Harvey Pitt is not a household name. Until recently, the only people who regularly came across him were those in scrapes with the Securities and Exchange Commission (SEC). For such individuals, however, Pitt was the man to see. He was considered the sharpest securities lawyer in the country, and while not everybody could afford his fees, those who could were generally pleased with the results. When the SEC charged Ivan Boesky with insider trading, he hired Pitt, who engineered a lighter-then-expected sentence.
Ever since the Berlin Wall fell, editorialists, politicians, and policy analysts have been pronouncing the United States military bloated, overpriced, mired in antiquated cold war assumptions, and unready for a "small wars" world. The exact critique varies according to its source--reformers on the left tend to focus on getting rid of large, expensive weapons systems as a way to reduce costs; those on the right see cutting overall troop numbers and deployments as part of a "transformational" commitment to high-tech weapons.
It is rightly said these days that Americans have acquired, by a sudden and savage experience of terror, an understanding of the gruesome dimensions of Israeli existence. This is true, and no doubt it accounts for the Bush administration's acquiescence in the full measure of Israel's fury at last weekend's bombings in Jerusalem and Haifa. But an important difference remains. The American experience of terror is shocking, but the Israeli experience of terror is formulaic.
On July 11, exactly three months before the World Trade Center fell, David Keene, chairman of the American Conservative Union, wrote a column in The Hill newspaper entitled, "Privacy: An Emerging Front-Burner Issue." In it, he made an argument that today rings rather strange. He accused the Clinton administration of being so obsessed with the threat of terrorism and crime that it had trampled civil liberties.
Of all the new security measures adopted by the Bush administration since September 11, the most draconian involve the detention and interrogation of aliens. In his dragnet effort to uncover evidence of terrorism, Attorney General John Ashcroft has authorized the detention of some 1,100 noncitizens. Some have been held for months and--thanks to recently passed legislation--may be held indefinitely. Critics call the Ashcroft detentions unconstitutional.
After one of the best ten-year runs in economic history, the torrent of bad news flooding Alan Greenspan's office this January had to be jarring. The country had just seen its worst quarter of economic growth since 1995, and manufacturing activity had fallen to its lowest level since 1991. Spending by businesses on new plants and equipment had dropped for the first time in a decade. And the stock markets' decline, already nine months old, showed no signs of abating. So Greenspan lowered interest rates, over and over again.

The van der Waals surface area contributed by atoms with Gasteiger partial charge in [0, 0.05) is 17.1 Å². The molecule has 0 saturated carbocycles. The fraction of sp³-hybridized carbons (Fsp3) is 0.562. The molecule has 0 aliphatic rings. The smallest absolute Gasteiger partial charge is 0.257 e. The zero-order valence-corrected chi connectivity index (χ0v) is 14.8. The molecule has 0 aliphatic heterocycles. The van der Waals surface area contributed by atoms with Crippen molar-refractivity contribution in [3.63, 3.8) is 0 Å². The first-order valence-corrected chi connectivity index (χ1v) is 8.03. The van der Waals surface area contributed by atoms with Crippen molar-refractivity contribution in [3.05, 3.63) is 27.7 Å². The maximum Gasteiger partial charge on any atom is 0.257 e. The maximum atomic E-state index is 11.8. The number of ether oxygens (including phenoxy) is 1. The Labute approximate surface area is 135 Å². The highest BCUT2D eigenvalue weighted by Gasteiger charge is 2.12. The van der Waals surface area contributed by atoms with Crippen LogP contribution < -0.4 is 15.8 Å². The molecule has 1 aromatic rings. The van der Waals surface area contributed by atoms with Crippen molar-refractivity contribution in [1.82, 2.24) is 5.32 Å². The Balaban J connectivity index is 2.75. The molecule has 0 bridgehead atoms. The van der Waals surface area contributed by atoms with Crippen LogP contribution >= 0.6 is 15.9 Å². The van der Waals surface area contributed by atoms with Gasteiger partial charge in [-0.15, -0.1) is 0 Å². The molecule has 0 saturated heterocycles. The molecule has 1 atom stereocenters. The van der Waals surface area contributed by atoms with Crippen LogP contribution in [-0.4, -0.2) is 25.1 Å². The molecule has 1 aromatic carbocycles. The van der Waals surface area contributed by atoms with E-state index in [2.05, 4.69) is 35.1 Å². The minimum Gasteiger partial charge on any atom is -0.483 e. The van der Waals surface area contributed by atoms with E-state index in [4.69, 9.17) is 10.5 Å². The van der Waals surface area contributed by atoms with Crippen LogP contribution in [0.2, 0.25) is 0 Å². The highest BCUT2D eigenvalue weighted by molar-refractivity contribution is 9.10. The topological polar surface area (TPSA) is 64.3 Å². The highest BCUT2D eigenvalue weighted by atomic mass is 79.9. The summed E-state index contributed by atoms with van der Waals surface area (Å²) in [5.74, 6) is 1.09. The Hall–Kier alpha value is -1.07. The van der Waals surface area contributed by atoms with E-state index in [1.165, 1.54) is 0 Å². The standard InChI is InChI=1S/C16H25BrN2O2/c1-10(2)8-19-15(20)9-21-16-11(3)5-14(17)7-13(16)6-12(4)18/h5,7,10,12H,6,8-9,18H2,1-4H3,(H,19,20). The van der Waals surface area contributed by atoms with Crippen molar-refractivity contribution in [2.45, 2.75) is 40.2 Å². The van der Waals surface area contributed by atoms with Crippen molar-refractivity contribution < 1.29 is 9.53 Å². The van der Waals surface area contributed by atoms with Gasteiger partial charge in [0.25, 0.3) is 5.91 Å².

Now that a consortium of major newspapers has reported that George W. Bush would have won the Florida recount, his legitimacy is supposedly beyond dispute. "Even Gore partisans," asserts a Wall Street Journal editorial, "now have to admit that the former Vice President was not denied a legitimate victory by the Supreme Court." And this conclusion is not confined to Bush's amen corner. "The comprehensive review of the uncounted Florida ballots solidifies George W. Bush's legal claim to the White House," chimes in The New York Times. So Bush is now a legitimate president, right?
Since September 11, former Israeli Prime Minister Benjamin Netanyahu has experienced something of an American renaissance. He has become a regular on the Fox News Channel and CNN, and he testified before the House Government Reform Committee. His book, Fighting Terrorism, has suddenly appeared on best-seller lists across the country. Nonetheless, on November 2 Bibi found time to break away from the TV and lecture circuit to head to Manchester, New Hampshire, for a local town-hall meeting at St.
A Trial by Jury by D. Graham Burnett (Alfred A. Knopf, 183 pp., $21) Among political theorists today, there is a vigorous debate between those who advocate deliberative democracy and those who emphasize public ignorance. The deliberative democrats insist that it is not enough for laws and jury verdicts to be adopted democratically. Instead they must be adopted for the right reasons.